Recovering your genius
How presence shapes history and innovation
Let me know if this sounds right:
Wake up, check Instagram, then email, coffee, headphones in, what’s the news?, Twitter, head to work, Slack, meeting, coffee, Zoom, lunch at your desk, coffee number three, Slack, gym, Instagram, finish that podcast, check your email, check it again, dinner, Netflix, Instagram while watching Netflix, a little dessert, read a few pages of your book, email in bed to make sure there are no last minute emergencies, lay awake and briefly allow yourself to feel the crushing gravity of your eventual death, go to sleep.
Most of our days are a series of short, choppy beats like this. A succession of events, one after the next. There’s no momentum building in the distance. There’s no bigger goal that we’re heading towards. Which makes those final seconds of the day—the ones where we actually contemplate our purpose on planet earth—so utterly crushing.
Instead of being awash with purpose, it feels as if we’re cramming each minute of each day, with another activity, another distraction. And this has degraded more than just our quality of life, it has degraded our genius.
How is it that, one man, could lay the foundation for civil engineering, chemistry, geology, geometry, hydrodynamics, mathematics, optics, physics, and zoology? How one man—an artist, no less—could make such profound contributions to so many disparate fields of science?
I recall being told a story of a summer trip Leonardo Da Vinci took to Milan. During his idle time, wandering the city’s streets, he became enamored with an unsuspecting creature. One he—and everyone else in the city, for that matter— had happened upon countless times.
It was his fascination with the lowly pigeon that beckoned his empty mind. He watched as their heads wobbled a few inches forward and back, with each step they took. He marveled at the first few beats their wings took, fighting gravity, achieving lift. He noticed how each feather was gentle in its own right, but if overlapped in just the right way, formed a flexible, water-tight armor.
A moment of quiet intentionality, a moment of presence, sparked an obsession that would last decades.
A simple walk—undistracted by conversation, or books, or news—lead to some of our most foundational understandings of avian and human anatomy. The fruits of which are credited as giving us one of the earliest known designs for human flight.
Through this method, Da Vinci became a pioneer in a multitude of scientific disciplines. He was not a genius, no. Rather, with the eye of an artist, he was able to see everyday things in a way that the rest of us could not.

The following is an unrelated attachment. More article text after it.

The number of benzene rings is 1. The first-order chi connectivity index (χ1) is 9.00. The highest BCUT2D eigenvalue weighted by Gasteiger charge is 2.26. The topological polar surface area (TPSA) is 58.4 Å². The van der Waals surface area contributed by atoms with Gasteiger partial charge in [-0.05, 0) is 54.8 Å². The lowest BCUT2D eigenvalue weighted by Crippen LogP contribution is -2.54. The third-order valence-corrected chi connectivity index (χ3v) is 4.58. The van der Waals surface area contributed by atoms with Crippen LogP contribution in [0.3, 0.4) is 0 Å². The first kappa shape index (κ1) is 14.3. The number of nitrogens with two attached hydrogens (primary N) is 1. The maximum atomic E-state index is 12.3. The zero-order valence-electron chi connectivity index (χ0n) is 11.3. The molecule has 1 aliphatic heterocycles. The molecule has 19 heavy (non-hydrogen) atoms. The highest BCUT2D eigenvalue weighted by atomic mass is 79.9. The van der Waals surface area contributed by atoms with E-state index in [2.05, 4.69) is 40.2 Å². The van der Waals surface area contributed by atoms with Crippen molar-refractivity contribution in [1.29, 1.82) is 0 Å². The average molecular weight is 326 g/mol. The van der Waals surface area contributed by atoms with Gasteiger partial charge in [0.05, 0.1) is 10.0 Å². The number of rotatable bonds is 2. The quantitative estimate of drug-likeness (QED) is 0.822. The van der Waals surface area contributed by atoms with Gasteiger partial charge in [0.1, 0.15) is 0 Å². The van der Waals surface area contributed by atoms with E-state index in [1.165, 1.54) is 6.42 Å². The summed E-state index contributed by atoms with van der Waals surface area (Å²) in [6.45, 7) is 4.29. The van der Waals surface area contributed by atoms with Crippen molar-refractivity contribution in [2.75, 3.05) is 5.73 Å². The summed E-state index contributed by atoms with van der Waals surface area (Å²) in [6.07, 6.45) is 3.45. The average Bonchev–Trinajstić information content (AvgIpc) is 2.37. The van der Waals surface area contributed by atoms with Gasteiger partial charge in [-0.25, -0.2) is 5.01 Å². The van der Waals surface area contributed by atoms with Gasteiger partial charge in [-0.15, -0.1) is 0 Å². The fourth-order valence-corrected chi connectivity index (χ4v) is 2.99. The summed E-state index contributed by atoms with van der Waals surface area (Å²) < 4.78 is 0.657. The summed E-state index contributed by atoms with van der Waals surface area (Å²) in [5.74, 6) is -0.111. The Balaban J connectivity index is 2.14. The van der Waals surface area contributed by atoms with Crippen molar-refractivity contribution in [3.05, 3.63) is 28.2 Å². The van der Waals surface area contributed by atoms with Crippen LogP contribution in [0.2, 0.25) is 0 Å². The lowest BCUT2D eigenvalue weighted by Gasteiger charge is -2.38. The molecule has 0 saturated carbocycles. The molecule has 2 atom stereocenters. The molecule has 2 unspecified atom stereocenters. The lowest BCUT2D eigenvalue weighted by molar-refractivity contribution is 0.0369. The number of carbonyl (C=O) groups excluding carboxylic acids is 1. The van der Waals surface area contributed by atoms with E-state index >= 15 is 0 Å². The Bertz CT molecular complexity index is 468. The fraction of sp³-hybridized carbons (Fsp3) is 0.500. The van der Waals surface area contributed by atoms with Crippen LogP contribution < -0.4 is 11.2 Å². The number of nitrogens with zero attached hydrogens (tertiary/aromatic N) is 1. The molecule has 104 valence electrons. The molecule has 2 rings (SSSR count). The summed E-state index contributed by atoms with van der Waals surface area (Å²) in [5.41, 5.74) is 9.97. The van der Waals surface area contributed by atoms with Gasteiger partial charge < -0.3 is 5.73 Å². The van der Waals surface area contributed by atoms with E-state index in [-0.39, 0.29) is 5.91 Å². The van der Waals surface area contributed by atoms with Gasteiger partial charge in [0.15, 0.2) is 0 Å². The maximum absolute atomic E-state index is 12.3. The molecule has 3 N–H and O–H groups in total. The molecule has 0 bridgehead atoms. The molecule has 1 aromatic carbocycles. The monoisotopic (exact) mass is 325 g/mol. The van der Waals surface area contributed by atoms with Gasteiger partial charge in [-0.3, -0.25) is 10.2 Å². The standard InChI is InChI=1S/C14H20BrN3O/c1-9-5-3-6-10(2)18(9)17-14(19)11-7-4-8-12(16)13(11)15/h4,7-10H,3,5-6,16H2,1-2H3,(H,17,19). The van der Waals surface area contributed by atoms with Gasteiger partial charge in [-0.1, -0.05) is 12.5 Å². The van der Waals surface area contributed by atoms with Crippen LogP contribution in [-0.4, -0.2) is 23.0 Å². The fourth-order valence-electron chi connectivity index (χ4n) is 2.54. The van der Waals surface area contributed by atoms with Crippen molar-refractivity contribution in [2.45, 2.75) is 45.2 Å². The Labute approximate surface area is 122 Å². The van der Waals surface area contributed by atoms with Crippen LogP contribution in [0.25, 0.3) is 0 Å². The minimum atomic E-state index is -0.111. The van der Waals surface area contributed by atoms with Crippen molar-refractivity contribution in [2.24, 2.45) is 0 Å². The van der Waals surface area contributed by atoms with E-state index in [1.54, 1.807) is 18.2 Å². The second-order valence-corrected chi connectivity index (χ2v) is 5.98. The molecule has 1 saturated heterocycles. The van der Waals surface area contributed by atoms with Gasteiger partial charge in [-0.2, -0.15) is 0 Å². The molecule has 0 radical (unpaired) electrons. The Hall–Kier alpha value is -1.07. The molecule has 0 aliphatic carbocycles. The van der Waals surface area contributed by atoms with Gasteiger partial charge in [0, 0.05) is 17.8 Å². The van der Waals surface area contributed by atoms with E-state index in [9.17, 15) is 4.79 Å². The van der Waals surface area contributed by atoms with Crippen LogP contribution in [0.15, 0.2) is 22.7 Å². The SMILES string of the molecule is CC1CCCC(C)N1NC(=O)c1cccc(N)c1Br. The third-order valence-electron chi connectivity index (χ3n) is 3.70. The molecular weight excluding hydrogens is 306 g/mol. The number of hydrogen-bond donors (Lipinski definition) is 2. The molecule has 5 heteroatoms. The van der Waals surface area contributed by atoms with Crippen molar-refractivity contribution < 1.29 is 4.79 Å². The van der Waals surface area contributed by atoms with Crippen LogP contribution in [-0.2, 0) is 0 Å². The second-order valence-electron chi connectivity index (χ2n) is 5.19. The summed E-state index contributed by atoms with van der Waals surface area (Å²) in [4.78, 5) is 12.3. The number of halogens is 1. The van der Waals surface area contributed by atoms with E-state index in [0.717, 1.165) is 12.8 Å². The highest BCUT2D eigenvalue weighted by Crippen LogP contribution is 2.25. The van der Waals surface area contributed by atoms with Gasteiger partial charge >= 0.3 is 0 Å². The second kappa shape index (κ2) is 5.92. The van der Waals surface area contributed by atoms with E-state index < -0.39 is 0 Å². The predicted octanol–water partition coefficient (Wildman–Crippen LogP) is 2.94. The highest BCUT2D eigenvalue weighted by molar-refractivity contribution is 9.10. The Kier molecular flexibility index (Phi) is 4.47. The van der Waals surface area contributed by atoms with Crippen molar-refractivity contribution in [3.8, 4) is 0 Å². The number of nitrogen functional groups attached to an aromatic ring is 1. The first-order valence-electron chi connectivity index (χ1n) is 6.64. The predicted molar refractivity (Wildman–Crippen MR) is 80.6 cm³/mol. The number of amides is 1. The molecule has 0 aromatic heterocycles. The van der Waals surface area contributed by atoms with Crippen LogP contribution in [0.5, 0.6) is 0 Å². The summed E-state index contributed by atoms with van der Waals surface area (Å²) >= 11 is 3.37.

His ability to sit undistracted, for hours at a time: Tinkering, touching, and studying a subject, its nuance, its curves and features. His mind was completely present. This presence—not his technical ability to paint—is why we’re still talking about him with incredible reverence, five hundred years after his death.
It’s tempting to believe that intelligence is the pathway to genius; when in fact, it’s those who have cultivated the ability to take notice. It’s this presence, this attentiveness, that creates the stratum between the merely knowledgable and the truly wise. By harnessing the ability to find nuance in the seemingly mundane, ordinary people, no smarter than you or I, have been able to shape the course of history.
Take for instance Noble Laureate, Jennifer Doudna. She didn’t toil away in a laboratory for years, architecting some unique way to edit DNA. No, instead she spent an entire career observing how bacteria have naturally been doing it for over a thousand millennia. Then with an acute set of skills, she was able to harness that very same machinery for her own purposes.
Through focused observation, she emulated the genius of nature, in much of the same way Da Vinci did with his flying machines. Neither created anything new per say, instead they wisely copied—and adapted—designs that were already in plain sight.
All great inventors, entrepreneurs, and pioneers have this one thing in common; they notice what others do not.
It was in the garden of Woolsthorpe Manor, that Sir Isaac Newton, witnessed something he had seen countless times before. An apple, falling down, always down, towards the earth. It was in his bathtub, quietly, undistracted, where Archimedes had his eureka moment, observing how water spilled over the side as he entered. In was on the dairy-farm, where Edward Jenner realized that milkmaids seemed to be the only people immune to smallpox. Could he harness this immunity, and give it to others?
It was not intelligence that set them apart; rather, it was their ability to sit alone, undistracted, and watch. Therefore, the most critical skill any of us can cultivate is our power of attention.
But we are beset on all sides by a chorus of distractions. Distractions designed to do one thing: eradicate boredom. And we’re shockingly close to reaching that end. The problem with this, however, is that with the disappearance of boredom comes the disappearance of thoughtful observation. Boredom, in its strange way, is pure and distilled presence.
You cannot simultaneously be creative and curious, while also being force fed media. You can’t witness the machinery of gene editing, if you’re consumed by literally anything other than a microscope. You can’t notice the wings of a pigeon, if you’re too caught up in today’s breaking news.
PS. If you’ve made it all the way down here and don’t feel that you’ve just wasted five minutes, consider hitting the like button on this essay.
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